Hail, Caesar!

In 1951, movies are huge. Their stars are big. Their colors are bright, if not garish. Television has not yet become a national obsession. In Los Angeles, Capitol Studios fixer Eddie Mannix (Josh Brolin) loves his job even if his days and nights are spent putting out fires.

In Hail, Caesar!, the Coen brothers sprinkle their new film with fully realized scenes like those that electrified the movies Hollywood made in the postwar, pre-TV era. It’s a trick comparable to the addition of compelling music performances to brighten up a melancholy story in their most recent film, 2013’s Inside Llewyn Davis. Music also spiced up their 2000 release Oh, Brother Where Art Thou? It worked then and it works now.

Among the films in production at Capital in the day-and-a-half that Hail, Caesar! takes place is a film called “Hail, Caesar” starring Baird Whitlock (George Clooney). Whitlock is kidnapped after a spiked drink he chugs in a scene knocks him unconscious. A missing star is just one of Mannix’s problems.

DeeAnna Moran (Scarlett Johanssen) stars in a swimming pool scene that recalls Esther Williams movies. Mannix works to make sure news of Moran’s out-of-wedlock child is kept quiet.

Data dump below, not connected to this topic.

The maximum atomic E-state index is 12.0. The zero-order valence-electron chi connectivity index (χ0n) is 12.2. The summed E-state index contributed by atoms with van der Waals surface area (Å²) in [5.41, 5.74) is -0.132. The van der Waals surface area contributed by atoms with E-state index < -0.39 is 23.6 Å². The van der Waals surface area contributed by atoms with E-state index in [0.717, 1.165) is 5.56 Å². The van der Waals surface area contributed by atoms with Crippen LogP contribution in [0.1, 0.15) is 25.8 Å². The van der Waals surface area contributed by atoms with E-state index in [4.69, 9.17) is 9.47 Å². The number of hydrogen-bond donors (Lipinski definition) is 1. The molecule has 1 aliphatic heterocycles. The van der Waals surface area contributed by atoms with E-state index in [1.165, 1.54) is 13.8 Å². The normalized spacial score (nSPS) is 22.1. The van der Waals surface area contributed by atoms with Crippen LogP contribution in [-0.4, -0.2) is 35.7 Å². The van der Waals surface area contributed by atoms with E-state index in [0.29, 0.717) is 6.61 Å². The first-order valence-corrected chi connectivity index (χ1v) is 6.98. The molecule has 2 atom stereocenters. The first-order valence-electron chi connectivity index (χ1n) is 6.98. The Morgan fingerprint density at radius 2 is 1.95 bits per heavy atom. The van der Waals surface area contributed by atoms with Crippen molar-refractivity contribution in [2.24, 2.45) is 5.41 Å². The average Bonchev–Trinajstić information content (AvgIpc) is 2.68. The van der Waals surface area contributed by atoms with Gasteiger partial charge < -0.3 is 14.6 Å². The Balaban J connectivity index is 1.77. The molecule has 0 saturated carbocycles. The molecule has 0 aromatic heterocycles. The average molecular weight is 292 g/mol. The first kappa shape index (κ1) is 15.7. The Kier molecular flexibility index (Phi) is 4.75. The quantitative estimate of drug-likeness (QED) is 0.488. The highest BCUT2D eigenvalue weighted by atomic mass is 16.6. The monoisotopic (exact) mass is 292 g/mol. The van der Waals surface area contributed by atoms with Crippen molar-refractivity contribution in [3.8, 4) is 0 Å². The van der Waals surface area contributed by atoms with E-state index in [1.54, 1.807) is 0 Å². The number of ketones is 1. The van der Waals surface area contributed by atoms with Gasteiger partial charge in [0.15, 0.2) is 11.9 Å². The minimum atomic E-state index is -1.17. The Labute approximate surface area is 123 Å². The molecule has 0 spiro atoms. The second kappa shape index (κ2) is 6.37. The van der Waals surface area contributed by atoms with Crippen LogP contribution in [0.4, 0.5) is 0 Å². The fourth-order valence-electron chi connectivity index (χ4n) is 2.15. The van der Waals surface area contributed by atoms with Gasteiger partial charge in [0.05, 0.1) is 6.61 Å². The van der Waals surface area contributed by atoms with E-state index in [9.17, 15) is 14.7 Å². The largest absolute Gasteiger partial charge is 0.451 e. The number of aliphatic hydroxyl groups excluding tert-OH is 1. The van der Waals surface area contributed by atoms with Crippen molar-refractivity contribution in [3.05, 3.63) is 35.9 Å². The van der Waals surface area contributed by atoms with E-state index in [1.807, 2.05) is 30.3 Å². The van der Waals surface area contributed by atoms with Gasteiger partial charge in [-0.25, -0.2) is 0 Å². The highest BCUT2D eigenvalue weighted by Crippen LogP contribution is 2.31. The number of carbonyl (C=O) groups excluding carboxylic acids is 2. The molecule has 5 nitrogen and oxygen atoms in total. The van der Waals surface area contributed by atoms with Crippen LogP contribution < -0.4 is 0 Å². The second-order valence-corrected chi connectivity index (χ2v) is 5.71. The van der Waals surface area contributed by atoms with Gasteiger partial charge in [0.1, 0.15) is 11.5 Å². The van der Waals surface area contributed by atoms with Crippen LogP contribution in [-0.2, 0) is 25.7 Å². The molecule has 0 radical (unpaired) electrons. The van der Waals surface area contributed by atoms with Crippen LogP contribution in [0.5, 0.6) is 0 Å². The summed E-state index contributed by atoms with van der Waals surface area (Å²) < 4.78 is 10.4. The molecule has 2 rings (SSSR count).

Director Laurence Larentz (Ralph Fiennes) pouts when Mannix forces him to cast handsome young cowboy Hobie Doyle (Alden Ehrenreich) in a sophisticated society film.

When Mannix seeks approval from a panel of clergymen for the script for “Hail, Caesar” and its depiction of Christ, they protest.

Twin sister gossip columnists (and bitter rivals) Thora and Thessaly Thacker (Tilda Swinton) threaten to write stories damaging to Mannix’s stars.

When Mannix drops in on an editor (Frances McDormand) and asks her to show him some footage, she nearly chokes when her scarf gets caught in the film.

A cushy job offer Mannix receives from Lockheed presents a chance to move into a more stable industry and spend more time with his family. Will he take it?

Among the film’s best scenes is a dance number featuring Burt Gurney (Channing Tatum), channeling Gene Kelly. Gurney sings and he and three other guys dance on tabletops. They lament that where they’re going there will be no dames. Near the end of the scene, the performance takes an unexpected turn.

Another features Mannix setting Whitlock straight with a bit of physical discipline.

Hail, Caesar! is a movie I enjoy greatly. The Coen brothers present a whacked-out story with damaged characters and several juicy 50s-era “movie within a movie” scenes. Brolin is excellent. Clooney gets to indulge in some ridiculous overacting. And Swinton continues to be one of the most versatile actors around.